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namespaces - What's the python __all__ module level variable for?

问题描述:

This question already has an answer here:

  • Can someone explain __all__ in Python?

    8 answers

网友答案:

It has two purposes:

  1. Anybody who reads the source will know what the exposed public API is. It doesn't prevent them from poking around in private declarations, but does provide a good warning not to.

  2. When using from mod import *, only names listed in __all__ will be imported. This is not as important, in my opinion, because importing everything is a really bad idea.

网友答案:

http://docs.python.org/tutorial/modules.html#importing-from-a-package

Now what happens when the user writes from sound.effects import *? Ideally, one would hope that this somehow goes out to the filesystem, finds which submodules are present in the package, and imports them all. This could take a long time and importing sub-modules might have unwanted side-effects that should only happen when the sub-module is explicitly imported.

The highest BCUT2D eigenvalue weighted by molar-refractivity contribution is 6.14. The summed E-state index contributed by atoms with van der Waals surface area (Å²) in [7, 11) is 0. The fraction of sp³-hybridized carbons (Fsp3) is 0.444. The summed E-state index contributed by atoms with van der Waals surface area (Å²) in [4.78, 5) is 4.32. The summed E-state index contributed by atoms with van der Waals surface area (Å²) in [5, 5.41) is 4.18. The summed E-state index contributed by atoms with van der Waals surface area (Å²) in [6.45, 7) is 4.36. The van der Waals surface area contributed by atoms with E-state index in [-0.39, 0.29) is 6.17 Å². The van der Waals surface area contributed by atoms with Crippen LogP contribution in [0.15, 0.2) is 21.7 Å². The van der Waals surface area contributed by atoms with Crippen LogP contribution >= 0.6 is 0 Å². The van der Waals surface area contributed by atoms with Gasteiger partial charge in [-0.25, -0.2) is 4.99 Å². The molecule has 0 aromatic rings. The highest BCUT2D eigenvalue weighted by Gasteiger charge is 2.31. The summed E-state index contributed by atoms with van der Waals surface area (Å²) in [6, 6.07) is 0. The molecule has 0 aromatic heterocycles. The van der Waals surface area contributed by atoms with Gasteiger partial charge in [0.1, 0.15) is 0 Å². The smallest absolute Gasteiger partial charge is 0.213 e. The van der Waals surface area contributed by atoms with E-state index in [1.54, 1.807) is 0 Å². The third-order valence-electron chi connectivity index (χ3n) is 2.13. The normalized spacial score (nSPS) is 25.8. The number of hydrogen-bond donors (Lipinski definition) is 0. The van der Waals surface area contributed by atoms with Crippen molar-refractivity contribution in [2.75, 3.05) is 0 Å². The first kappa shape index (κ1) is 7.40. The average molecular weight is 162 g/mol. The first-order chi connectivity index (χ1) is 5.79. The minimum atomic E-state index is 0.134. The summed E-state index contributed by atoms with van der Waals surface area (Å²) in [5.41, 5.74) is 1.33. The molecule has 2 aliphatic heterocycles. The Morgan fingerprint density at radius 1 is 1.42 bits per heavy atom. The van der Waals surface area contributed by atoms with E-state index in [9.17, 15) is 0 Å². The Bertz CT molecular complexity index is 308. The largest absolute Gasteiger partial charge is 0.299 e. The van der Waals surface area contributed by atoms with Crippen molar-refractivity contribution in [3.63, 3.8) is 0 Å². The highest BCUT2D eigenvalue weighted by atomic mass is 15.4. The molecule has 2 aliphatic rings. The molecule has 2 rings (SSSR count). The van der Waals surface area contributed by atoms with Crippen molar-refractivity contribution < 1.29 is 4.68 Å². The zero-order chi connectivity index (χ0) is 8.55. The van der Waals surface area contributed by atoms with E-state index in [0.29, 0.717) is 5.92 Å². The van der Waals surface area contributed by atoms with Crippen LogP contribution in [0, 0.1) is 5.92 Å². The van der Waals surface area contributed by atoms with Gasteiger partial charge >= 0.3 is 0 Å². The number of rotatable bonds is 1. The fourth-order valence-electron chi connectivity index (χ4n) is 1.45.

The only solution is for the package author to provide an explicit index of the package. The import statement uses the following convention: if a package’s __init__.py code defines a list named __all__, it is taken to be the list of module names that should be imported when from package import * is encountered. It is up to the package author to keep this list up-to-date when a new version of the package is released. Package authors may also decide not to support it, if they don’t see a use for importing * from their package.

网友答案:

It controls what you get pulled into your namepsace when you

from blah import *

See Importing * from a Package

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